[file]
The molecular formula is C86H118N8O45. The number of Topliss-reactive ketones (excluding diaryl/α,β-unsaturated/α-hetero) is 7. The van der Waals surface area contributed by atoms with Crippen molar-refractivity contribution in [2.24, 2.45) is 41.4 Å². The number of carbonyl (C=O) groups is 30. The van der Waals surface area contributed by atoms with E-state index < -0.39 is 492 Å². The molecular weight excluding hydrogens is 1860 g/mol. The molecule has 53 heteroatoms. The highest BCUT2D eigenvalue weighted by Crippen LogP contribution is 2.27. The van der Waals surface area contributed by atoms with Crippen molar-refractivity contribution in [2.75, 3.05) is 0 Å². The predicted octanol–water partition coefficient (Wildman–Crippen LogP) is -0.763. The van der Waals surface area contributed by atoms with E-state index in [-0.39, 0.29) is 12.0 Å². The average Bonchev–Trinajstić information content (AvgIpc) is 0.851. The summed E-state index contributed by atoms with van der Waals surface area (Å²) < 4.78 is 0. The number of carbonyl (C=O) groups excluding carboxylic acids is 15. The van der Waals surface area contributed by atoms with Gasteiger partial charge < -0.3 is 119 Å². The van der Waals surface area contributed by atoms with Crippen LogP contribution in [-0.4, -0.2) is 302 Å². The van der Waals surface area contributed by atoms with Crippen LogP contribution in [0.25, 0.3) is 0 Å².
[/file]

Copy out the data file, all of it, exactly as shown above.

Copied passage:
The molecular formula is C86H118N8O45. The number of Topliss-reactive ketones (excluding diaryl/α,β-unsaturated/α-hetero) is 7. The van der Waals surface area contributed by atoms with Crippen molar-refractivity contribution in [2.24, 2.45) is 41.4 Å². The number of carbonyl (C=O) groups is 30. The van der Waals surface area contributed by atoms with E-state index < -0.39 is 492 Å². The molecular weight excluding hydrogens is 1860 g/mol. The molecule has 53 heteroatoms. The highest BCUT2D eigenvalue weighted by Crippen LogP contribution is 2.27. The van der Waals surface area contributed by atoms with Crippen molar-refractivity contribution in [2.75, 3.05) is 0 Å². The predicted octanol–water partition coefficient (Wildman–Crippen LogP) is -0.763. The van der Waals surface area contributed by atoms with E-state index in [-0.39, 0.29) is 12.0 Å². The average Bonchev–Trinajstić information content (AvgIpc) is 0.851. The summed E-state index contributed by atoms with van der Waals surface area (Å²) < 4.78 is 0. The number of carbonyl (C=O) groups excluding carboxylic acids is 15. The van der Waals surface area contributed by atoms with Gasteiger partial charge < -0.3 is 119 Å². The van der Waals surface area contributed by atoms with Crippen LogP contribution in [-0.4, -0.2) is 302 Å². The van der Waals surface area contributed by atoms with Crippen LogP contribution in [0.25, 0.3) is 0 Å².